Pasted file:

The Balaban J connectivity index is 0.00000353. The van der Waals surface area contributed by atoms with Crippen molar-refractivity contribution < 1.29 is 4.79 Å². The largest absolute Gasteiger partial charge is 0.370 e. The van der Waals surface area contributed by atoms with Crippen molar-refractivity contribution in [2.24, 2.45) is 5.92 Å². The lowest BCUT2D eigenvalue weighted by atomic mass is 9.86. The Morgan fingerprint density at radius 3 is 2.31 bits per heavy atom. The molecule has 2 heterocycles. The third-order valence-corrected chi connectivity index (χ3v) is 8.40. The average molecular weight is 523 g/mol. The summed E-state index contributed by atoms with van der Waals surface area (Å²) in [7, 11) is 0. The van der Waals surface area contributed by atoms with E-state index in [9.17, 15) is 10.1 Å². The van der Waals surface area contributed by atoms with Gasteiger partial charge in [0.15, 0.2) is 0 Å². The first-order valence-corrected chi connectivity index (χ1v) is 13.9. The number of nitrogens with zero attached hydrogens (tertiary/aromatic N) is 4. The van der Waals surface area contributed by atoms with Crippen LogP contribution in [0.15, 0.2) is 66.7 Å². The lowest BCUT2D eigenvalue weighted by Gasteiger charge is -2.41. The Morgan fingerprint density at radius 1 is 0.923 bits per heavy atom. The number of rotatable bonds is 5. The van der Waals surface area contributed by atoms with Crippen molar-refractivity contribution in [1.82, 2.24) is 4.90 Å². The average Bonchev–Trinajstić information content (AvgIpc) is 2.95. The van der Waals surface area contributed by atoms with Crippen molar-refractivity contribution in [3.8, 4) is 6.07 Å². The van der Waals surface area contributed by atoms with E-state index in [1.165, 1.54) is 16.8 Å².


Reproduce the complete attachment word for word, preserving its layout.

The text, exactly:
The Balaban J connectivity index is 0.00000353. The van der Waals surface area contributed by atoms with Crippen molar-refractivity contribution < 1.29 is 4.79 Å². The largest absolute Gasteiger partial charge is 0.370 e. The van der Waals surface area contributed by atoms with Crippen molar-refractivity contribution in [2.24, 2.45) is 5.92 Å². The lowest BCUT2D eigenvalue weighted by atomic mass is 9.86. The Morgan fingerprint density at radius 3 is 2.31 bits per heavy atom. The molecule has 2 heterocycles. The third-order valence-corrected chi connectivity index (χ3v) is 8.40. The average molecular weight is 523 g/mol. The summed E-state index contributed by atoms with van der Waals surface area (Å²) in [7, 11) is 0. The van der Waals surface area contributed by atoms with E-state index in [9.17, 15) is 10.1 Å². The van der Waals surface area contributed by atoms with Gasteiger partial charge in [0.15, 0.2) is 0 Å². The first-order valence-corrected chi connectivity index (χ1v) is 13.9. The number of nitrogens with zero attached hydrogens (tertiary/aromatic N) is 4. The van der Waals surface area contributed by atoms with Crippen LogP contribution in [0.15, 0.2) is 66.7 Å². The lowest BCUT2D eigenvalue weighted by Gasteiger charge is -2.41. The Morgan fingerprint density at radius 1 is 0.923 bits per heavy atom. The number of rotatable bonds is 5. The van der Waals surface area contributed by atoms with Crippen molar-refractivity contribution in [1.82, 2.24) is 4.90 Å². The average Bonchev–Trinajstić information content (AvgIpc) is 2.95. The van der Waals surface area contributed by atoms with Crippen molar-refractivity contribution in [3.8, 4) is 6.07 Å². The van der Waals surface area contributed by atoms with E-state index in [1.165, 1.54) is 16.8 Å².